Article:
Dr. Victoria M. DeFrancesco Soto

Dr. Victoria M. DeFrancesco Soto


Victoria is Assistant Dean at the LBJ School of Public Affairs and a contributor to MSNBC and Telemundo. Her areas of expertise in the domestic policy landscape include immigration, Latinos, women and childcare, and economic equity. more→


Victoria brings an interdisciplinary lens to understanding policy development and its intersection with institutional and political contexts. Underlying her academic work is the applicability of rigorous research to on-the-ground policy realities.

Dr. Victoria M. DeFrancesco Soto
Dr. Victoria M. DeFrancesco Soto

Recent Media

This post was originally featured on the University of Texas-Austin Know events

The handsome mariachi singer reminds us that, “it doesn’t matter if we’re from San Antonio, Corpus Christi, Dallas, The Valley, Houston, or El Paso, what matters is that we vote for Obama because his struggle is our struggle.” The Viva Obama ad goes on to show Latino Texans in their homes, at rallies and at their places of work all singing along with the chorus line “Viva Obama.”

The “Viva Obama” ad that aired in the lead up to the 2008 Texas primary is phenomenal and not just because of its chorus line that is near impossible to get out of your head. The ad is so good because it micro-targets down to the sub-sub-group level. The message was directed to a very specific audience, Latino Texans, Tejanos. At the same time, the ad recognized the regional differences among Latino Texans highlighting a nuanced sensitivity, while calling on Tejanos to put aside these differences and come together in support of Barack Obama.

Every election cycle millions of dollars are spent on advertising and in this year’s presidential election the price tag will be well into the billions.  Just in the first couple of weeks of the current presidential primary close to 70 million has been spent on television ads alone. While fortunes are being spent on ads voter participation models have tended to downplay their effectiveness. Political ads are seen as impersonal and void of the personal touch that comes with more direct forms of communication. For example contact through door-to-door canvassing or town halls allows complex information to be conveyed and better tailored to the recipient.

Research has shown that the more direct forms of mobilization do have a greater likelihood of getting people to turnout but they are time and human capital intensive. The limitation of this strategy is that it is costly to directly communicate with all potential voters. The strength of indirect mobilization in the form of ads lies more in the quantity rather than quality of the communication. Per capita, advertisements are a cost effective way to reach individuals. But ads have been seen as marginally effective at best and demobilizing at worst when voters become overwhelmed by the number and negativity of ads.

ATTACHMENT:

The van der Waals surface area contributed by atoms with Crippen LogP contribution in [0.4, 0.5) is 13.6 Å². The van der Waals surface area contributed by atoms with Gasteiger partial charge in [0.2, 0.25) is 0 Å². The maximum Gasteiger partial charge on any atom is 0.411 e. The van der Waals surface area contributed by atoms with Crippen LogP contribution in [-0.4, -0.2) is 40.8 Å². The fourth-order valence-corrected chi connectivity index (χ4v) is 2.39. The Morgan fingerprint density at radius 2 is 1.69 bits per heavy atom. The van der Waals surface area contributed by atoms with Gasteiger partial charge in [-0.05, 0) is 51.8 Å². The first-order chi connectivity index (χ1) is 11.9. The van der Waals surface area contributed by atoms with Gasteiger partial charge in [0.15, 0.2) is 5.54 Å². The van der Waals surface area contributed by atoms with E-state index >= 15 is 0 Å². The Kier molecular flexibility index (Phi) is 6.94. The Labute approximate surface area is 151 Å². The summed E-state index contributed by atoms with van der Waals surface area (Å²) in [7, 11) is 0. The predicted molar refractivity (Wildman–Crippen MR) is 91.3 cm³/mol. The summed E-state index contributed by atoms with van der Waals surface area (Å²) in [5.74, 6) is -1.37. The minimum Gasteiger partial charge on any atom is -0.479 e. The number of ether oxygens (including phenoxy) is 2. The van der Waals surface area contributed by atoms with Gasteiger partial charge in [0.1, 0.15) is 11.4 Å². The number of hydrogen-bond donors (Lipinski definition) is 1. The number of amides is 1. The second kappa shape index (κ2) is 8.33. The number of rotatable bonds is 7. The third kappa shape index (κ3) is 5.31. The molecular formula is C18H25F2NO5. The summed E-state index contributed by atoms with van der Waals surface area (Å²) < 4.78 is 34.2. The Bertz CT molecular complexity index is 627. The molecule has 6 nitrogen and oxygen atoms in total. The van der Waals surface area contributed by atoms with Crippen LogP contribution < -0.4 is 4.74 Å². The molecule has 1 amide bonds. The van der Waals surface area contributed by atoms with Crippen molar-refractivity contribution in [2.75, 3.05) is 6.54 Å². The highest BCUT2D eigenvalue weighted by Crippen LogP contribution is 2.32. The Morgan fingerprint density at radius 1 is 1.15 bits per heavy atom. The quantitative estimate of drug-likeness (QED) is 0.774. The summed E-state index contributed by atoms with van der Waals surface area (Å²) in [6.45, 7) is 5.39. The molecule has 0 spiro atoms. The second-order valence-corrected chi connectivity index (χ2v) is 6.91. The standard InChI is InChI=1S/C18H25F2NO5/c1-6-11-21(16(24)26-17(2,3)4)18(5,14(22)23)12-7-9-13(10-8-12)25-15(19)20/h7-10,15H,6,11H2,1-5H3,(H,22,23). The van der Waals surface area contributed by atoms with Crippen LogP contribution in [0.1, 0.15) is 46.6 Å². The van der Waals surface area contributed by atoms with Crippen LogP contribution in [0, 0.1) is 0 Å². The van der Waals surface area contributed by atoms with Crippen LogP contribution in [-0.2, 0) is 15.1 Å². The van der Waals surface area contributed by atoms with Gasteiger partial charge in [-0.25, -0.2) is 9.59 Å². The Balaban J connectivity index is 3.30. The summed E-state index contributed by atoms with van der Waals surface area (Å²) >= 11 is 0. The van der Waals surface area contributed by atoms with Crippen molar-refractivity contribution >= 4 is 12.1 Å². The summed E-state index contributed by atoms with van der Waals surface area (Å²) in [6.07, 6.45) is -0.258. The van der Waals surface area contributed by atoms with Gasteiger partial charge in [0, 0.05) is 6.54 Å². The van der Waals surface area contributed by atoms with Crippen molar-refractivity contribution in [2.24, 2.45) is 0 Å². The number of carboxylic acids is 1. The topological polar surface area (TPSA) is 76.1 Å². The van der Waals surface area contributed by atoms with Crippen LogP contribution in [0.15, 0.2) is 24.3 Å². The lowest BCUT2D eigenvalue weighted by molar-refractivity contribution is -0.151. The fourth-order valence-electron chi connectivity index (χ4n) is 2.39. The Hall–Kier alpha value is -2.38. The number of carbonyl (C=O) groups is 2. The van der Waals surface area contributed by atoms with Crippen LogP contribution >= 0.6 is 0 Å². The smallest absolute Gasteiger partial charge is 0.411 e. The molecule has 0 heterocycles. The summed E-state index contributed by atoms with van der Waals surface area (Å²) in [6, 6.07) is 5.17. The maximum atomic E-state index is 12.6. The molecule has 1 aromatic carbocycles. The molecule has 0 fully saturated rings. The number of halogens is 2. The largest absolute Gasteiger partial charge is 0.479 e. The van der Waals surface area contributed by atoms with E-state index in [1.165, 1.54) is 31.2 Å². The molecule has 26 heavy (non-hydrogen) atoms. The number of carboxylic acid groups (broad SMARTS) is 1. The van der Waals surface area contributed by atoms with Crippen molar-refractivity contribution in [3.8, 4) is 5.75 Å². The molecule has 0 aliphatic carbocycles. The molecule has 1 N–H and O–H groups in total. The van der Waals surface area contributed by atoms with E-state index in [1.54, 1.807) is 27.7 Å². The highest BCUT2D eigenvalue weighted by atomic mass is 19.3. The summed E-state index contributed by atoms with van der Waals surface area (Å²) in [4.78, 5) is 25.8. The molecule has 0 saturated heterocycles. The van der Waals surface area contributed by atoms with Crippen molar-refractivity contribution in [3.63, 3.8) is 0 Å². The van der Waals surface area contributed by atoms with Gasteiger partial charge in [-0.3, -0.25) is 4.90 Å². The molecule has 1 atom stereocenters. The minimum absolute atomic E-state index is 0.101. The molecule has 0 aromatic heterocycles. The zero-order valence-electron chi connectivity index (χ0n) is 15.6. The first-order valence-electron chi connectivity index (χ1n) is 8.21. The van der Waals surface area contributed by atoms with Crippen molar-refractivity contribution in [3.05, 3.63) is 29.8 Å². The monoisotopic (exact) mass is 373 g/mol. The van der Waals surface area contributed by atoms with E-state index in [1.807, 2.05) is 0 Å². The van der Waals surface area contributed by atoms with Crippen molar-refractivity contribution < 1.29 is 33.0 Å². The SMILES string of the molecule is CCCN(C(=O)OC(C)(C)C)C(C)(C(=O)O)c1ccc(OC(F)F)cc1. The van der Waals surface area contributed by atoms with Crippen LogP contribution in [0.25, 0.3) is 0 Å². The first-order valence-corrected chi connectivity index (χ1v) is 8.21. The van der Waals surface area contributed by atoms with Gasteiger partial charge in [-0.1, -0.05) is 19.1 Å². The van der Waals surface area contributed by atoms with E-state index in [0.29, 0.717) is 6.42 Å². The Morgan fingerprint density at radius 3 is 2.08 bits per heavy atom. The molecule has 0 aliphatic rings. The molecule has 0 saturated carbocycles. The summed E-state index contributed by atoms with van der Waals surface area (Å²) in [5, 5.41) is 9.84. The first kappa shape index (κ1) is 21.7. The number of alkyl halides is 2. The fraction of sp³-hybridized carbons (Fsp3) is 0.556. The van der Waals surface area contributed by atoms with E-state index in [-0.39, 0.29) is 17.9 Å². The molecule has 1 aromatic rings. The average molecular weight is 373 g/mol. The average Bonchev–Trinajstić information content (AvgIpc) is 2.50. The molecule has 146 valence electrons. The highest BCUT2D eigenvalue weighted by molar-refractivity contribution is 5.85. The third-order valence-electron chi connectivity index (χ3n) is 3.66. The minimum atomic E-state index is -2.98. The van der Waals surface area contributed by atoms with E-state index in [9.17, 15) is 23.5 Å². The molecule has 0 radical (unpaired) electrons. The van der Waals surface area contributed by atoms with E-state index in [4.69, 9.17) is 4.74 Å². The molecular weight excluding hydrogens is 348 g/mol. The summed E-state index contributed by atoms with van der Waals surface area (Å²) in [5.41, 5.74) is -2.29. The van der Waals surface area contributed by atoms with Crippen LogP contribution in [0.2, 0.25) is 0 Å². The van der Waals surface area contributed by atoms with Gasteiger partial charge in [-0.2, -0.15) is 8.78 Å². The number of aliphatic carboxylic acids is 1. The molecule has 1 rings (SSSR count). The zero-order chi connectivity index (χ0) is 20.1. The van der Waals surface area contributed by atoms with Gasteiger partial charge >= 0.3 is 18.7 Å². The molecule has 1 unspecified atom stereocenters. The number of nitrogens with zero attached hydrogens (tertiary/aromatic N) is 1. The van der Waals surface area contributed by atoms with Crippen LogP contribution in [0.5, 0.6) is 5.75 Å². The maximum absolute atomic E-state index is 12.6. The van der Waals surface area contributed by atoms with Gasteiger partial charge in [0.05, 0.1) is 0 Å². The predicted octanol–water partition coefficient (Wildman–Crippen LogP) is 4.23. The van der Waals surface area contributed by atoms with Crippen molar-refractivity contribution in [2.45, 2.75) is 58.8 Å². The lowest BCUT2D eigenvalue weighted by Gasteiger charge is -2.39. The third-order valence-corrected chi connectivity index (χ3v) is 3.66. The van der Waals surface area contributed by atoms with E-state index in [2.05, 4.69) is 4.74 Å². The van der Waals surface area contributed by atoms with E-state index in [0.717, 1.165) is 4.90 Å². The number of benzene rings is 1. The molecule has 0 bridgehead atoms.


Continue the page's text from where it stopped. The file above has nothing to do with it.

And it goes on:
While political ads do not necessarily create the opportunities for citizens to participate or reduce the costs of registering to vote, they can serve the function of reducing information costs by informing citizens about the political stances and capabilities of the candidates running for office. Ads can also increase the salience of the issues at stake and the relevance of participation. Coupled with direct forms of communication and mobilization political advertisements make for a powerful message medium.

In the past decade political ads have become much more personalized. Consumer market research and the growth explosion of media outlets have allowed political ads to convey specific messages to specific groups leading to an approximation of the more direct forms of communication. Political strategists no longer have to rely on ads with only a general message that airs one of the three major networks. Ads can now be targeted to speak to Midwest soccer moms that are tuning in to the Lifetime channel at 10 a.m. on weekdays. The message that this ad will convey will be very different than that targeted toward Latino males ages 18 to 29 watching soccer on Univision on a Sunday afternoon. Ultimately both messages are being conveyed through a screen, but today that message speaks much more directly to the viewer.

Karl Rove is the father of political micro-targeting. He relied on rich individual level data from the consumer marketing world to understand the diverse segments within the population. More importantly, Rove elaborated tailored messages to resonate and mobilize different electorates. Since 2000, micro-targeting has become a campaign staple and has only grown in the level of detail it encompasses.

In the 2012 election cycle we will see ads targeted to left-handed political science majors at Big 12 Schools — OK, maybe not quite that specific, but close. One thing is for sure, micro-targeted political ads will clutter our airwaves and our webpages.  And while we may not be thrilled at the message bombardment, we can at least expect the ads we do consume to have our very particular characteristics in mind. The recent incorporation of consumer market data into the field of political advertising has allowed a tad bit more science to influence the art of political advertising.